Four months ago, the majority of the UK packed up their desks, left the office and began working from home. Speculation around what life beyond lockdown will mean for the office sector has been rife ever since.
It is widely acknowledged that, post-lockdown, working from home will jump structurally and significantly, with little recognition for how the office has successfully facilitated business for over 300 years.
With everyone working from home, digital connectivity over the past few months has become a crucial lifeline for individuals and businesses alike. The plethora of video conferencing facilities has allowed for collaborative and constructive communication in a remote setting. Arguably, this has been most effective for those who had already developed face-to-face relationships pre-Covid. In the longer term, how detrimental might a wholesale reliance on technology for communication be to a company culture, its community and brand?
That’s not the only question to consider: how do we facilitate peer-group learning and career development on a purely virtual platform? What will be the impact on creativity and productivity without, for example, incidental interactions that you get outside of a formal meeting? Without an office space, what’s the perception of a business’s stability, and a company culture that’s needed to win business and recruit and retain staff?
In 2017, Nicholas Bloom, a Stanford economist and leading researcher into home working, conducted an experiment. Working with a Chinese company and its 1,000 employees, half of the workforce volunteered to work from home. After nine months, 250 had returned to work – choosing a 40-minute commute over days of feeling lonely and overlooked at home.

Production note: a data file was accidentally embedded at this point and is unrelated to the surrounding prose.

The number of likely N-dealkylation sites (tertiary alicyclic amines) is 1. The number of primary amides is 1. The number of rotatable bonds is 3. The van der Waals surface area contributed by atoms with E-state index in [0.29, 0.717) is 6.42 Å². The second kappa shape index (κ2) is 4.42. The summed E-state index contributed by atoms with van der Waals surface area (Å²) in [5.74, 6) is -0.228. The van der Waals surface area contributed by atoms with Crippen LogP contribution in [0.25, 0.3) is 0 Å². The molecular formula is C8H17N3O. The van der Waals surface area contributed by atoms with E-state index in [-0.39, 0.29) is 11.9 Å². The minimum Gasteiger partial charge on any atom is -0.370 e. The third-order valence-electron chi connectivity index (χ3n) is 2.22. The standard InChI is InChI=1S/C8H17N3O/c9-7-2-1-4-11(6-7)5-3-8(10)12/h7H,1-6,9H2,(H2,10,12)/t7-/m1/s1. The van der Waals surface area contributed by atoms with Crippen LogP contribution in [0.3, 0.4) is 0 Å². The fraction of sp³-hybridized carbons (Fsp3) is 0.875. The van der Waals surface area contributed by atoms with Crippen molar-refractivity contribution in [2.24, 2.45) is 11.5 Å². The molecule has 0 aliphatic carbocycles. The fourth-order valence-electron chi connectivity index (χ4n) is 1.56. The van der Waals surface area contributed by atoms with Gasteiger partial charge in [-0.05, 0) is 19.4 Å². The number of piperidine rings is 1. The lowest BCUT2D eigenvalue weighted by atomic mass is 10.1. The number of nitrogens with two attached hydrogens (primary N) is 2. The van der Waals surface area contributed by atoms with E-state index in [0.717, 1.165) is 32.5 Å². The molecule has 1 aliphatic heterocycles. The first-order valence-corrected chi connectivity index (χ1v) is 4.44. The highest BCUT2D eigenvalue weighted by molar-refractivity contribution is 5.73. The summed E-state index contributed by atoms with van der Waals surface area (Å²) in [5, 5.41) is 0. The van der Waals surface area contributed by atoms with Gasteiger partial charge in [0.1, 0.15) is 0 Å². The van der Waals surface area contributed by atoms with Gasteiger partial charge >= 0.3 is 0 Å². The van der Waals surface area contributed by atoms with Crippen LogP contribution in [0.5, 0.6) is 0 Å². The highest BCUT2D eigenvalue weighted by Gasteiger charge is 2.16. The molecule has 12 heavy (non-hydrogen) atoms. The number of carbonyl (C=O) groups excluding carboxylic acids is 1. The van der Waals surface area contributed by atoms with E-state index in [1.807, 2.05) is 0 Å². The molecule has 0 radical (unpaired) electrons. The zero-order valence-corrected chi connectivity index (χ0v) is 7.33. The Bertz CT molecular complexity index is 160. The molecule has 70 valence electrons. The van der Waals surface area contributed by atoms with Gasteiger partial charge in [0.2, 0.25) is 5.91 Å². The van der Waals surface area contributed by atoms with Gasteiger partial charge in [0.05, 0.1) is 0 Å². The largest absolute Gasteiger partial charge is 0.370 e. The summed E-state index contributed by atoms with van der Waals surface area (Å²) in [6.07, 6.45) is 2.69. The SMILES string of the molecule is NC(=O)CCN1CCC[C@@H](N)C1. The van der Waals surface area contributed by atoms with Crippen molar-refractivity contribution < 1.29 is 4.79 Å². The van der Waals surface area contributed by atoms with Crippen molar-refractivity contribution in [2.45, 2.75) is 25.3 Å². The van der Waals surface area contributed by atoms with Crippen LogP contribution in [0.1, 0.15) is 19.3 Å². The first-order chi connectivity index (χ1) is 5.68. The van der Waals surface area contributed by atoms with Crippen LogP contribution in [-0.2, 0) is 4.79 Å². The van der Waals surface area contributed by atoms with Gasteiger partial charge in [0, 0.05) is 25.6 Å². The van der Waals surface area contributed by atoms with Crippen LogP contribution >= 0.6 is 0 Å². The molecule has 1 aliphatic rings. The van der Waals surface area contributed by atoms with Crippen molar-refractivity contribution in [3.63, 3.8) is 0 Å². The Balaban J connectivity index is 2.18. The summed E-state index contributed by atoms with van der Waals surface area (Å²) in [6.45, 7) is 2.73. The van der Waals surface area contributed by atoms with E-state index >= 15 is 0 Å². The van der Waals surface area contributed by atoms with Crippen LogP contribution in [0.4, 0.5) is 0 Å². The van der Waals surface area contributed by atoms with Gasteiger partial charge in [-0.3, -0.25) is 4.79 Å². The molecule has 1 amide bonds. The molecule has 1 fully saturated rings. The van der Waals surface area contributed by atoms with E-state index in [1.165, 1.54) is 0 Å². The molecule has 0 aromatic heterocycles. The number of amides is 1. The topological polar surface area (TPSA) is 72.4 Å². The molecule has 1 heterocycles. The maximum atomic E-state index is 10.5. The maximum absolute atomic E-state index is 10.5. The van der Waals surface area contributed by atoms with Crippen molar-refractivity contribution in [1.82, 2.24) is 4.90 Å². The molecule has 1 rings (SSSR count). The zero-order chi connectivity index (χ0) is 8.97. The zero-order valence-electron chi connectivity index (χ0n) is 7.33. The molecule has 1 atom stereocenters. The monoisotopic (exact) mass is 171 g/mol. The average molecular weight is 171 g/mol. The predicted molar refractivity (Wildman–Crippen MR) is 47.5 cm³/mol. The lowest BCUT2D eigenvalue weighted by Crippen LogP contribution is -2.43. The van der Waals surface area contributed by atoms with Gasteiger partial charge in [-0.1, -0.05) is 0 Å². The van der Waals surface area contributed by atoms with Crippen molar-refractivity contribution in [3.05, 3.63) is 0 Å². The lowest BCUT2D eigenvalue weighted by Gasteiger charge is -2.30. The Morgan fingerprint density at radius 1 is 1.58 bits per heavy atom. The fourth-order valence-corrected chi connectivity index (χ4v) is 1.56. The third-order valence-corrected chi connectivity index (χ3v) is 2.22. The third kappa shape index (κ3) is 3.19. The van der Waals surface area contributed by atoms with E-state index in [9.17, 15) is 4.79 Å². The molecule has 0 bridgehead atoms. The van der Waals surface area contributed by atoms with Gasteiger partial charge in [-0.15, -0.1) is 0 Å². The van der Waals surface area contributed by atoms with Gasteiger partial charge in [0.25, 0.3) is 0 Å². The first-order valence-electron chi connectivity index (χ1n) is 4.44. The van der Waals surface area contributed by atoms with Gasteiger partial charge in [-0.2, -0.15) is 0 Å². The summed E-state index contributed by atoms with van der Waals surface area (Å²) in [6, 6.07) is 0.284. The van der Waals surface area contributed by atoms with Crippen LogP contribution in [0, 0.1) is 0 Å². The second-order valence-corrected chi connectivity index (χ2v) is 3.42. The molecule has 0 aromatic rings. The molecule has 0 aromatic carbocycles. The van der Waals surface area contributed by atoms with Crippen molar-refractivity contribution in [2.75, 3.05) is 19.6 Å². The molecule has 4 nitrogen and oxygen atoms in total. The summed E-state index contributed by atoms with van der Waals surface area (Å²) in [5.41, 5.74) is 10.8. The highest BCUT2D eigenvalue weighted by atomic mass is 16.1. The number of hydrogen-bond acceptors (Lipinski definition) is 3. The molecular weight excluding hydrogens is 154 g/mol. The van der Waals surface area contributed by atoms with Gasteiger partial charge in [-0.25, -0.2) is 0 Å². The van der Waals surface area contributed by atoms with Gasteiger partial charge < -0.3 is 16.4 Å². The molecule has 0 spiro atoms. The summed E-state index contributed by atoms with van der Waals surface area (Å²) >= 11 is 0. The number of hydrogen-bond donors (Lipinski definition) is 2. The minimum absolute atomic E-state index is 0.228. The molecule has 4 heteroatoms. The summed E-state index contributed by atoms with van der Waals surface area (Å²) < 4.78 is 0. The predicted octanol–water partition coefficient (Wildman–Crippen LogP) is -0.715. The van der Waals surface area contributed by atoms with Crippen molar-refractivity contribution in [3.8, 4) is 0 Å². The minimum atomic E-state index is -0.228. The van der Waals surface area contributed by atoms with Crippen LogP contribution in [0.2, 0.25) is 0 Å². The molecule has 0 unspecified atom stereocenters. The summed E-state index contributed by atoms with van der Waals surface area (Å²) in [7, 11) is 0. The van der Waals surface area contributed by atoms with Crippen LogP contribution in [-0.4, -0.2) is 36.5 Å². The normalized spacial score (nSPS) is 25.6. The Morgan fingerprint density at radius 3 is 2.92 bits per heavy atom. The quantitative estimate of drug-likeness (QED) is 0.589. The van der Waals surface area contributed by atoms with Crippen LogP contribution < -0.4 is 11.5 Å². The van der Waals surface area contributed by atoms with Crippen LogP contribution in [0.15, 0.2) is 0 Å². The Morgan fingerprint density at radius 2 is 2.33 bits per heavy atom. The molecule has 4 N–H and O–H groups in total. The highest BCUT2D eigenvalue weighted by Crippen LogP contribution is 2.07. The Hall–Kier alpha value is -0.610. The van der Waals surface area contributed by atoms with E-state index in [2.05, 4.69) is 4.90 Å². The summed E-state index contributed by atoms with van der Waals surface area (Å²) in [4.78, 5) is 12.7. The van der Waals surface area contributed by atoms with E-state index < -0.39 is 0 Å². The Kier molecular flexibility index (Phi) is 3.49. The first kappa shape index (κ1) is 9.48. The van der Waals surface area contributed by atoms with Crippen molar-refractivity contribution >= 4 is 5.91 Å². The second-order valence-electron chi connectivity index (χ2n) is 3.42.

The speed of the flex-market expansion demonstrates there is no one-size-fits-all proposition for businesses, which is why we have seen the office sector mature into what it is today. The most likely outcome post-Covid will be an increase in flexible working.
The pandemic has accelerated an existing trend, as opposed to imposing a structural shift.
In the short term, we may see a dip in demand in office space, but as the economy recovers, this is likely to be offset by businesses seeking to improve the office experience.
The case for short-term office leases in a slower economic environment is compelling. In order to maximise demand, the serviced-office market needs to create safer and more comfortable working environments. Office density levels need to be reduced by half: from the typical ratio of one person for every 4 or 5 sq m to the levels air-conditioning systems are designed to service – typically 1:8 sq m or 1:10 sq m. The challenge will be how to achieve this while remaining financially viable.
The entrepreneurial spirit adopted by many in the serviced space has shown it to be agile enough to find a solution to such challenges. While the sector will need to consolidate and evolve, the operators that survive and offer a point of difference will come back stronger and more resilient.
Legal & General’s Capsule flexible leasing office densities are typically one person to every 8 or 10 sq m, and increasingly include sensors that measure air quality, temperature and humidity. We have also installed personal temperature checks via thermal-imaging technology. This will become more important in the coming months as our offices are reoccupied, to reduce the risk of infection through the use of technology and good estate-management practice.
Creating safe environments is obvious, but landlords will also need to put equal focus on a high level of service and occupier experience if they are to tempt workers back to the office. As they have always done, offices will continue to be a vital facilitator of creativity and productivity and an important piece of the urban puzzle, supporting footfall and spending. These are the ingredients needed to restart the economy.
Andrew Mercer is office sector lead at LGIM Real Assets